By Sumit Kumar:
The no detention policy (NDP) is in the news again as the Subramanian committee has recommended a contraction of it from Class VIII to Class V. No detention policy, as started under RTE (Right To Education) by the MHRD in 2010 has done significant damage to public education in India and will continue to do so unless revoked, sooner rather than later. The problem with the NDP is that it stands in complete contravention of the premise of quality and fair education.
Education is not about degrees or marks but it is about the skills, knowledge and rationality injected into the minds of children. But that does not make redundant marks in the context of exams given the mounting level of competition. Marks act as a yardstick to measure the alignment of a student’s mind in a given subject but this alignment comes to play only after one crosses the level of Class X board exams. This is because, more or less, the subjects taught up to that level are uniform and they are designed in a way to impart basic knowledge about different subjects to the children. It is imperative for any society, especially one like us, who seek to harness the demographic advantage into an economic one, to impart a quality education.
The no detention policy guarantees every student promotion up to Class VIII. The rationale is to contain the drop-out rates in the schools and ensure compulsory education up to the age of 14 as asserted by Article 21-A in Part III of the Constitution. But, the fact is that it has helped in the vitiation of the public education system in India. It can erase the fear of studying well absolutely from the minds of students as they may take promotion for granted. Their parents, who to a great extent belong to socially and economically ‘backward’ groups and often cannot find much time to pay much attention to the studies of their children, might also become less concerned.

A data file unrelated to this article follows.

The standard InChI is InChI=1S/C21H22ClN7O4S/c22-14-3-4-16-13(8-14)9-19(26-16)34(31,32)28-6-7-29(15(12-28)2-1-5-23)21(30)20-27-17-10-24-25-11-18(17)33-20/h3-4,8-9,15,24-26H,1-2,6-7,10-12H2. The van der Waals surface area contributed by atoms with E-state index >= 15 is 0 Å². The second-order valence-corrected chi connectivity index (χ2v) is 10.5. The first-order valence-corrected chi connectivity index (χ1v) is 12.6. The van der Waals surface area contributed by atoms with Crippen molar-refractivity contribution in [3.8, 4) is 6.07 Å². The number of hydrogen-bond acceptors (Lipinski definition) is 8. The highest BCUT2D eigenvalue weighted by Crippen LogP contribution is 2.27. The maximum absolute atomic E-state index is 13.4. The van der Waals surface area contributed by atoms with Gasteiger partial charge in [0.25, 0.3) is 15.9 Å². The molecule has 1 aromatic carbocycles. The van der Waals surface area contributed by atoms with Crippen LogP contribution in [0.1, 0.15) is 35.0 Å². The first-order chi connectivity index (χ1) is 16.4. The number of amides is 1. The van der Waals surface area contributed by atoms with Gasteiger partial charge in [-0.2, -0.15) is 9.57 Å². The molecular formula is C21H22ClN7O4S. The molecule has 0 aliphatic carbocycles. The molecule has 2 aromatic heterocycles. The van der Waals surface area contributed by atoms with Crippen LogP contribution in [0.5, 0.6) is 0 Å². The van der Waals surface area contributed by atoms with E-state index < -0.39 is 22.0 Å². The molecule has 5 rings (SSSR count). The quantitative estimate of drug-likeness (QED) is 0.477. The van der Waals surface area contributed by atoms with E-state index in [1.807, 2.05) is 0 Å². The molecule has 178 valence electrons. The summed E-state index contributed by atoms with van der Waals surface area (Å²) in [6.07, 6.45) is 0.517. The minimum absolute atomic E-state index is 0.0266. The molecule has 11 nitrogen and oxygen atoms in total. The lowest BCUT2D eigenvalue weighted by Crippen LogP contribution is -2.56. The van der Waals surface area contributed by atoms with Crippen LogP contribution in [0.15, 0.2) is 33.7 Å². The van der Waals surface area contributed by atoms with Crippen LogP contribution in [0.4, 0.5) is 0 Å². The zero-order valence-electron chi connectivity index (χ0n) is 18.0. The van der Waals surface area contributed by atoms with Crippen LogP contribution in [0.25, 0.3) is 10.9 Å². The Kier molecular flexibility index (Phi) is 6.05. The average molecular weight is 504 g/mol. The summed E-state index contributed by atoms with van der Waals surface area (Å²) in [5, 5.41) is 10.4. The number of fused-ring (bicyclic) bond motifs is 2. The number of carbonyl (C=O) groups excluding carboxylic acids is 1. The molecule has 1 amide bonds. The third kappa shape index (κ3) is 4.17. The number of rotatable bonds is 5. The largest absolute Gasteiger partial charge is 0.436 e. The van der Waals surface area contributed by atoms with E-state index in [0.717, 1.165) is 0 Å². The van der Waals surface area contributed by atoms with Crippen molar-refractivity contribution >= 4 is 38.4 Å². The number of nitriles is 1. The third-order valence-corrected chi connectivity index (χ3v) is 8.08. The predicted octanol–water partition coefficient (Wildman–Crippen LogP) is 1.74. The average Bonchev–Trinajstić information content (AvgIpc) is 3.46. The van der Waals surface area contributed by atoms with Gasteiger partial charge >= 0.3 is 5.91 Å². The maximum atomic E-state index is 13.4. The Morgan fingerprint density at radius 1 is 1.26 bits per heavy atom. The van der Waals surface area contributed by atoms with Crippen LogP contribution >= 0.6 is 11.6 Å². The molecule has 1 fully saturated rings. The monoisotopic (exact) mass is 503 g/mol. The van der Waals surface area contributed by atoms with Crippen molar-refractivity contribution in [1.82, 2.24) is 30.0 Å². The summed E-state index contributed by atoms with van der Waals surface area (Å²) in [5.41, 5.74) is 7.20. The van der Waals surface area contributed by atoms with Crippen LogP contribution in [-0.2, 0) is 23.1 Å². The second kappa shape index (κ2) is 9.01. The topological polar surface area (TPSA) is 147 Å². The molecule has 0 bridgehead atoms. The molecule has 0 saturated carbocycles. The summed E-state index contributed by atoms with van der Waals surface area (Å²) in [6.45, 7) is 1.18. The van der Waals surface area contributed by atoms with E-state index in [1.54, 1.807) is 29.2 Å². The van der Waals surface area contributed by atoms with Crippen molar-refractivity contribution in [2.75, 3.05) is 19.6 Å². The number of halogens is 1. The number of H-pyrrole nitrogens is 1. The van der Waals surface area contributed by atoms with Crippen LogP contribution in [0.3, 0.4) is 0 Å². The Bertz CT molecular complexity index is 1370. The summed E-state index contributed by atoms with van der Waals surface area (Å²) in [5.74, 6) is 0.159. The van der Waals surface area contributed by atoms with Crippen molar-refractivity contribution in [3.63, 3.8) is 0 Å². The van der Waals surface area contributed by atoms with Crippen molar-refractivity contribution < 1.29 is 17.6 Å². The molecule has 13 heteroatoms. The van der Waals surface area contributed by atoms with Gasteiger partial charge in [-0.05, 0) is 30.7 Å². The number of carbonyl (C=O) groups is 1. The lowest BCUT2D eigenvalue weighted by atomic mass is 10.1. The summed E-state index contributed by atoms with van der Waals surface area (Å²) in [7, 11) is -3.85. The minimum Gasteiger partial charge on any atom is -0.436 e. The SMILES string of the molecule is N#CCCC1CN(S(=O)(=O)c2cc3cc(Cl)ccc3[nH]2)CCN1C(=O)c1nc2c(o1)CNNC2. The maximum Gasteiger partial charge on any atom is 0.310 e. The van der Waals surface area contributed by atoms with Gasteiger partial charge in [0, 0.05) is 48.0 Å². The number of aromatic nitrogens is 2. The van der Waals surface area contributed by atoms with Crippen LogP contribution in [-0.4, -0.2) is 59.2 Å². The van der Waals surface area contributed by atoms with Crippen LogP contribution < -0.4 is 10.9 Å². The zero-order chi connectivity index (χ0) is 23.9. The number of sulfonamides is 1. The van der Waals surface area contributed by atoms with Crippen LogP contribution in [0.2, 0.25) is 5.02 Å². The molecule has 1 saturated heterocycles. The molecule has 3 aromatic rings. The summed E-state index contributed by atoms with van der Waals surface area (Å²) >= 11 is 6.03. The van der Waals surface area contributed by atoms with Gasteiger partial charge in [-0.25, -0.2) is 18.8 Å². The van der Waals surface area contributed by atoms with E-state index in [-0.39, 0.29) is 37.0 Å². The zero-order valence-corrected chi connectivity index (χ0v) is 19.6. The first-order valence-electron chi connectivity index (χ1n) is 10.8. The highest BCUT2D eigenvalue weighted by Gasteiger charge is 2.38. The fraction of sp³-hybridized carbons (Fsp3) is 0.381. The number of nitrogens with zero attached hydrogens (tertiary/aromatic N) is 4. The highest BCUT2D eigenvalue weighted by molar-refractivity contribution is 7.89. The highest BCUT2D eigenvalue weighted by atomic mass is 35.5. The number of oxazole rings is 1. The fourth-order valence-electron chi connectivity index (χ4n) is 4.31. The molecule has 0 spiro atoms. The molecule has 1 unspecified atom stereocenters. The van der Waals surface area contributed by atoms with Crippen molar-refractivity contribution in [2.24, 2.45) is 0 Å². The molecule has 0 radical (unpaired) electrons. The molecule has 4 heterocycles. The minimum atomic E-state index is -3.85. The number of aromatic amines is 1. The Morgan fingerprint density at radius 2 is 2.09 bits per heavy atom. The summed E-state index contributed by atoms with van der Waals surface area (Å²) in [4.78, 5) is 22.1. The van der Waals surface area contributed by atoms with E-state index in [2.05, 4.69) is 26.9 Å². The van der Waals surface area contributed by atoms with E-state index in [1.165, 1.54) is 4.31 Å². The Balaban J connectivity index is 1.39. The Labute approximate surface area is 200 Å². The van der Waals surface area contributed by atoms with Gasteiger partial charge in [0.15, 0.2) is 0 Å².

Such mistaken policies in education result in ‘toppers‘ that read “Political Science” as “prodigal science” and equate it with Home Science. The onus of providing the requisite education infrastructure lies with the state but the onus of studying and getting the minimum qualifying marks does not lie with the state. And this is the thin line of difference that the state ought to understand. There is no point giving a certificate of Class I if one does not know the difference between vowels and consonants. We can lie to others about our literacy but what is the point of lying to ourselves in the matter of education. I believe that education is the solution to a range of problems that exist in our society. But such education is not likely to have any considerable impact.
There can be many other coherent methods to increase the enrollment rate and contract the drop-out rates. Scholarships, fiscal incentives to the parent, awareness drives are some of the plausible options that the state can choose. The recent exam fraud and scam that came to light in Bihar is probably the ugly truth in much of India and policies like the ‘no detention’ only increase such things and jeopardise the education, future and idea of India.
Featured image for representation only. Credit: Pradeep Gaur/Mint via Getty Images.